Clearly we're not the only ones that were paying attention with Mapbox's product that can fuel all kinds of mapping needs within web and mobile apps: AOL's Mapquest has inked a deal with the mapping company to power its UI.
The partnership will be limited to the visual rendering of the maps and the hard data will still be delivered via other partners such as TomTom and OpenStreetMap. Developers will remain on staff to build exclusive features on
And yes, Mapquest does still it exist! It has been trying different routes throughout the past year, such as exploring partnerships that would increase the utility of the service. The division continues to move forward as it tries to navigate through the current travel tech landscape — although its future might very well be threatened by the recent Verizon acquisition of AOL.
An anonymous tweet suggested that Mapquest would continue to operate by handing over the mapping functionality to Mapbox, similar to the way that Travelocity became powered by Expedia. This would allow the mapping product to continue to evolve without the ongoing investment necessary for accurate maps over time.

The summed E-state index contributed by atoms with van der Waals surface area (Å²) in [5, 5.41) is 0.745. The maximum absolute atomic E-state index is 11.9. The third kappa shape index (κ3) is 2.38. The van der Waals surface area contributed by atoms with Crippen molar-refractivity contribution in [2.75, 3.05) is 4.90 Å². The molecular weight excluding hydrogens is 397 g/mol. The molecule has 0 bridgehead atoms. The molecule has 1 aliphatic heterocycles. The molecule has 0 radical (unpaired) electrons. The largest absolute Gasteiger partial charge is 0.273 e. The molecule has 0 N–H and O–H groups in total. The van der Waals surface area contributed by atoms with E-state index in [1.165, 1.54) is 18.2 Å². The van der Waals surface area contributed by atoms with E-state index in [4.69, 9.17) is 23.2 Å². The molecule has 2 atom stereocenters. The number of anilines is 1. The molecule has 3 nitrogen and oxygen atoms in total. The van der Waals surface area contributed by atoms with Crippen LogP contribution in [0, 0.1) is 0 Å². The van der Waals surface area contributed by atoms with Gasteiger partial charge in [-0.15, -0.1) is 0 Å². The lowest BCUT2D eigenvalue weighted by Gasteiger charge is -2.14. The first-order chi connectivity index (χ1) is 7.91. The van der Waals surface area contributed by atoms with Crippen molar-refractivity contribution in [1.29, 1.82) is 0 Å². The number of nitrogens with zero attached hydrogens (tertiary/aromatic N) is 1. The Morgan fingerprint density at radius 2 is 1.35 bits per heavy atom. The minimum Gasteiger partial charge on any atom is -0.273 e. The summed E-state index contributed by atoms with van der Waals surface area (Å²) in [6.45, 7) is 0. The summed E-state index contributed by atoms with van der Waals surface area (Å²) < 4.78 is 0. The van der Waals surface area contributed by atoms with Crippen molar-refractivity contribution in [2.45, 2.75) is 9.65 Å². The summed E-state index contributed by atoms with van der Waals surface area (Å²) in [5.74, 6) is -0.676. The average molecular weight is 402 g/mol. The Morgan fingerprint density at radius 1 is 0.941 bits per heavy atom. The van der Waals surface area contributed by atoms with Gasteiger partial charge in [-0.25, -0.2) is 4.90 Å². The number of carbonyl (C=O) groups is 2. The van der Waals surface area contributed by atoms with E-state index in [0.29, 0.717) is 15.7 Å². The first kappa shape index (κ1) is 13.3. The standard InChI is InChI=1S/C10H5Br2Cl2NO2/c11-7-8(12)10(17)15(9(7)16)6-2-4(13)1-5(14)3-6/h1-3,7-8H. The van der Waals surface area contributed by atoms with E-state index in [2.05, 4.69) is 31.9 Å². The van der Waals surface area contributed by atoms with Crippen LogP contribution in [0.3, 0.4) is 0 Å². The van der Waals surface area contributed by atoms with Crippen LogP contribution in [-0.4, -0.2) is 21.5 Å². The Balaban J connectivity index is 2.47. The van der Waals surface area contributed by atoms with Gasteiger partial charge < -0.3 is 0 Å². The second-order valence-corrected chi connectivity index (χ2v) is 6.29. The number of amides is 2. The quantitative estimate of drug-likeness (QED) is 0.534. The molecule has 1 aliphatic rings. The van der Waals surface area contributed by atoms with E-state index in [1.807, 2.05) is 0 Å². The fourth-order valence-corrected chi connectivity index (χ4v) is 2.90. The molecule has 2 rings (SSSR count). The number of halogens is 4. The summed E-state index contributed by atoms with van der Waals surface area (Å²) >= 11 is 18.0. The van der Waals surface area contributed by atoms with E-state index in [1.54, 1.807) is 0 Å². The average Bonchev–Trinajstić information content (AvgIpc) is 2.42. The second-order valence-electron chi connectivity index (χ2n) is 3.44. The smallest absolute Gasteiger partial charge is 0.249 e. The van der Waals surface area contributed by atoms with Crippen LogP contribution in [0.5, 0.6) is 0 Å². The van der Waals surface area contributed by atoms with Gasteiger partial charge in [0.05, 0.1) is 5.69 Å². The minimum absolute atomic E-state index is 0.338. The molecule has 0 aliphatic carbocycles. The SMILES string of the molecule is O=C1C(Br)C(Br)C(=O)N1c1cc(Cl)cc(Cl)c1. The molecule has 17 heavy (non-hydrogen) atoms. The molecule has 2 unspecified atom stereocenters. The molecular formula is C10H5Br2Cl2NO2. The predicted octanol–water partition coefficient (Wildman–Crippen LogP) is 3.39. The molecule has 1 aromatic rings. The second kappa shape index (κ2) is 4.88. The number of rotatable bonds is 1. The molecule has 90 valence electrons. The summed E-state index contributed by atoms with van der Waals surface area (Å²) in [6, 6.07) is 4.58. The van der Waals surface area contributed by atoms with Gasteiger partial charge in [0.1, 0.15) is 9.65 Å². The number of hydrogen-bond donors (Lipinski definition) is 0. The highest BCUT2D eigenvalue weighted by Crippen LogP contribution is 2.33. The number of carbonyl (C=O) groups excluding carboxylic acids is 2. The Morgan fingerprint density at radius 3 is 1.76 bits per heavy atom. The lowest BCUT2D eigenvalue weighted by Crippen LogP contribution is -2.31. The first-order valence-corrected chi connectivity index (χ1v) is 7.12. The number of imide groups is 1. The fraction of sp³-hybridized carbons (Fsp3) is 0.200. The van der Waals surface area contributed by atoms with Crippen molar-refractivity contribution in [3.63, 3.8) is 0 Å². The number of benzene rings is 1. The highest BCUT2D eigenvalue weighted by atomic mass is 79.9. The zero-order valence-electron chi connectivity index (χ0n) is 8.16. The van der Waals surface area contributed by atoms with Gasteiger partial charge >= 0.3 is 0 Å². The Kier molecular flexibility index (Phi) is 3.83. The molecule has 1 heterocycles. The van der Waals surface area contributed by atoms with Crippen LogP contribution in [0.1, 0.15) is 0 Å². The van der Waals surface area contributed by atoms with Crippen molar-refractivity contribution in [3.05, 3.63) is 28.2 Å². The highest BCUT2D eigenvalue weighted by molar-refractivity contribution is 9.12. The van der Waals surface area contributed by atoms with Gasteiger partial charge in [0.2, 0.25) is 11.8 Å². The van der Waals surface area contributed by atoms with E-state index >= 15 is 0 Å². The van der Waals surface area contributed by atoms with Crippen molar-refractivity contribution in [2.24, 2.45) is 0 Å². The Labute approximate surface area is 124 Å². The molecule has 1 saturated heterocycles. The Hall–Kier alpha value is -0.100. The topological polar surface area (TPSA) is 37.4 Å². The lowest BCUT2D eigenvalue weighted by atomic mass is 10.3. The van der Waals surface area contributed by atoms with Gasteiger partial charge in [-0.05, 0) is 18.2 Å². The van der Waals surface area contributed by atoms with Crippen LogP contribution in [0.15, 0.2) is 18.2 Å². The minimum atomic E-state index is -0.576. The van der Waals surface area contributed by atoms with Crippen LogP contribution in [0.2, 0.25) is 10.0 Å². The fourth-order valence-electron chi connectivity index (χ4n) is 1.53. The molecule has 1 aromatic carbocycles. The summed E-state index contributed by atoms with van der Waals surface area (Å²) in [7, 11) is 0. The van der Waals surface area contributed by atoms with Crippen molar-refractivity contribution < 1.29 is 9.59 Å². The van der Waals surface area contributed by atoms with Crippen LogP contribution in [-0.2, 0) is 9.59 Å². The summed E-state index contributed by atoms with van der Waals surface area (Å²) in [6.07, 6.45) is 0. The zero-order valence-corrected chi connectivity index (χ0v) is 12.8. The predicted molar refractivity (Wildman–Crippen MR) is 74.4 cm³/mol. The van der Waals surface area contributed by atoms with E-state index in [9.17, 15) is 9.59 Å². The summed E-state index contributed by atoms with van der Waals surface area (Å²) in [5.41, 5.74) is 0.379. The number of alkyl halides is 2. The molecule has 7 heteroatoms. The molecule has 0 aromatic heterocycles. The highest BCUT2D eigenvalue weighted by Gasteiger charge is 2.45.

It would be a coup for Mapbox to take over more core functionality of one of the last vestiges of the dot-com boom. AOL bought MapQuest for $1.1. billion back in 1999 and, even though the business hasn't thrived as much since then, Mapquest still has a significant number of users.
After all, Verizon is buying AOL for only $4.4 billion, one fourth of what AOL spent on MapQuest. There are clearly many areas within the company that are undervalued or under-leveraged, and Verizon certainly sees this as part of the purchase. It could also be wise for a mobile provider to have its own mapping product, or at least some way to further differentiate its services in a mostly commodified industry such as telecommunications.